Such argument, however, has to be qualified taking into consideration national as well as international broader political dynamics.
Posted: 24 May 2012 06:18 AM PDT
by Daniel Bradley, DFID
So why was DFID supporting a workshop on the role of South-South cooperation? Isn't South-South supposed to be about southern voices, without 'traditional donors' getting in the way?
Well, as FAC workshop discussant Langton Mukwereza suggested, there's a role for everyone - it's not simply a case of out with the old and in with the new. And the workshop helped us take another small step towards the idea of a broader and more balanced network of development actors, linked through various forms of partnership.
Posted: 23 May 2012 03:30 AM PDT
Experts and practitioners from Africa, Brazil, China, Argentina and Europe met in the capital of Brazil last week to discuss South-South cooperation for agricultural development in Africa. The diversity of stakeholders represented and the policy-research nexus that framed the debate made it a pioneering gathering on the topic.
Brazil emerged from the discussions with a powerful image of an international development actor: its domestic policy success stories are compelling, its bureaucracy is articulate and accessible and its civil society is emphatic. There is a good deal of optimism on the role of Brazilian cooperation in Africa and Brazil's flamboyant manners seem to have great appeal across the Atlantic.
The rise and establishment of Brazil as a development actor in Africa are indeed good news. It brings salutary competition into the aid system, enlarging the recipients' room for manoeuvre. Perhaps more importantly, the country has much to offer in tropical agriculture science and technology, as well as first-hand experience on agriculture growth, smallholder farmer development and poverty reduction. Notwithstanding the potential benefits, last week's seminar was also a healthy warning about some of the myths and challenges underlying the glitter of the Brazil-Africa honeymoon.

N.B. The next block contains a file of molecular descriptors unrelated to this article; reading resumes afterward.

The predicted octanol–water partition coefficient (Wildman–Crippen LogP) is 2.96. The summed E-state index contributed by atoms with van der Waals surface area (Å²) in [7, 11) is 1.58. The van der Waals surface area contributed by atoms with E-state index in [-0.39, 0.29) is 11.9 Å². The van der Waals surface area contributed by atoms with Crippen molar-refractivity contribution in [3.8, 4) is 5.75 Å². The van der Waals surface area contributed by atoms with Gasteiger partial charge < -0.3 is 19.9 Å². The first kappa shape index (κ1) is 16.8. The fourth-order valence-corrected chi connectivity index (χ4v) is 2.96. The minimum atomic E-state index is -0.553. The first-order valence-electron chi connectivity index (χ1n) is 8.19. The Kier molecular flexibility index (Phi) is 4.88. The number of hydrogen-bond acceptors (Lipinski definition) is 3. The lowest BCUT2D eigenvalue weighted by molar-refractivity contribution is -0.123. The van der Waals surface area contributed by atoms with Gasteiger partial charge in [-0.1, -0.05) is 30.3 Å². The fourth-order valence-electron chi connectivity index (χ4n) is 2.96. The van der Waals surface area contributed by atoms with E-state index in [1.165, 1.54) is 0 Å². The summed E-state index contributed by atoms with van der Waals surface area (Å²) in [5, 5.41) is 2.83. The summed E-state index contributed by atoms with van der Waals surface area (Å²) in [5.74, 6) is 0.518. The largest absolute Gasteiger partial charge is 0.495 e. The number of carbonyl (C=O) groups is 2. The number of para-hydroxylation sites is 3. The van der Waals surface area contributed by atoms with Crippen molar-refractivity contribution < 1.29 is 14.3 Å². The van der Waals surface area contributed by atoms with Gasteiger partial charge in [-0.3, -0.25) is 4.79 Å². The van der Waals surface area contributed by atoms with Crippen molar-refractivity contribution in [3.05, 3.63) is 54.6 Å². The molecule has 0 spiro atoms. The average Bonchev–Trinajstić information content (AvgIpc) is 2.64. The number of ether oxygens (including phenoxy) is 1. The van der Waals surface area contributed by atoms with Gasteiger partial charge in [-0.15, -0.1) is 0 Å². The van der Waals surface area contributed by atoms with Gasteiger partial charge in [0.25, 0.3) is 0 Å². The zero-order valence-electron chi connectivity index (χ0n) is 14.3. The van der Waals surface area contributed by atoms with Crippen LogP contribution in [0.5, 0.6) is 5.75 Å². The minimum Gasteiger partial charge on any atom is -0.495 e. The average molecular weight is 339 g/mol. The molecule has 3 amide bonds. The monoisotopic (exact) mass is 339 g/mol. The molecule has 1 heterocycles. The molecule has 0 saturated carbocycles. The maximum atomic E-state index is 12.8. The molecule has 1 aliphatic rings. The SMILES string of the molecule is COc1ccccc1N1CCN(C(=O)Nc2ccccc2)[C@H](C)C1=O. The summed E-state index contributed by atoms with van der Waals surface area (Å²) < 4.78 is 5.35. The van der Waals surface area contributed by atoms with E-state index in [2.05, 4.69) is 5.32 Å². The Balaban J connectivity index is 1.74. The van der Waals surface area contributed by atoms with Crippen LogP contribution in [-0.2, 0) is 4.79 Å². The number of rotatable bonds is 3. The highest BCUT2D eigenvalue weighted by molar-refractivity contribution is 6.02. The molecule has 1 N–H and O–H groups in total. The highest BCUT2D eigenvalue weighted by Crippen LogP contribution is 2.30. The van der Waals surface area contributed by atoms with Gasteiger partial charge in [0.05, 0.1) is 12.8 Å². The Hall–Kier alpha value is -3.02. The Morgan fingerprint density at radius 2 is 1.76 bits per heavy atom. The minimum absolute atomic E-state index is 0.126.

Posted: 21 May 2012 04:20 AM PDT
The latest international initiative to combat food insecurity, hunger and malnutrition was launched by G8 leaders with the usual fanfare in Chicago last week. President Obama, Hillary Clinton, three African heads of state and a long list of business leaders, along with Andrew Mitchell, the UK's own Secretary of State. Leaders pledged to banish food insecurity for 50 million people through mobilising the private sector through a 'New Alliance for Food Security and Nutrition'. But will the initiative really deal with the underlying political economic conditions that keep people poor? Or will it create a two-track Africa instead, dividing those able to benefit from private investment and neoliberal policy from those who lose out? The sort of technical-economic fix offered by the G8 clearly fails to address the wider political and institutional questions and the needs and priorities of many of the region's people, an issue long emphasised by the work of the Future Agricultures Consortium.
Posted: 27 Apr 2012 03:28 AM PDT
The Women's Empowerment in Agriculture Index has just been launched with great fanfare. It intends to serve as a tool for measuring and monitoring women's roles and their engagement in agriculture with the aim of closing identified "gender empowerment gaps". But does the WEA Index fall into the same trap of previous attempts, essentializing women's roles and failing to get to grips with the social relations at the heart of gender dynamics in agriculture?
Posted: 18 Apr 2012 03:54 AM PDT
The Commission on Sustainable Agriculture and Climate Change launched their final report, Achieving food security in the face of climate change, at a key event at the Planet Under Pressure conference in London on 28th March.
Posted: 11 Apr 2012 03:12 AM PDT
Posted: 06 Apr 2012 05:50 AM PDT
by Courtney Paisley, YPARD
When we are talking about engaging youth in agriculture, where do we want them to be engaged? What type of role are we thinking about for them?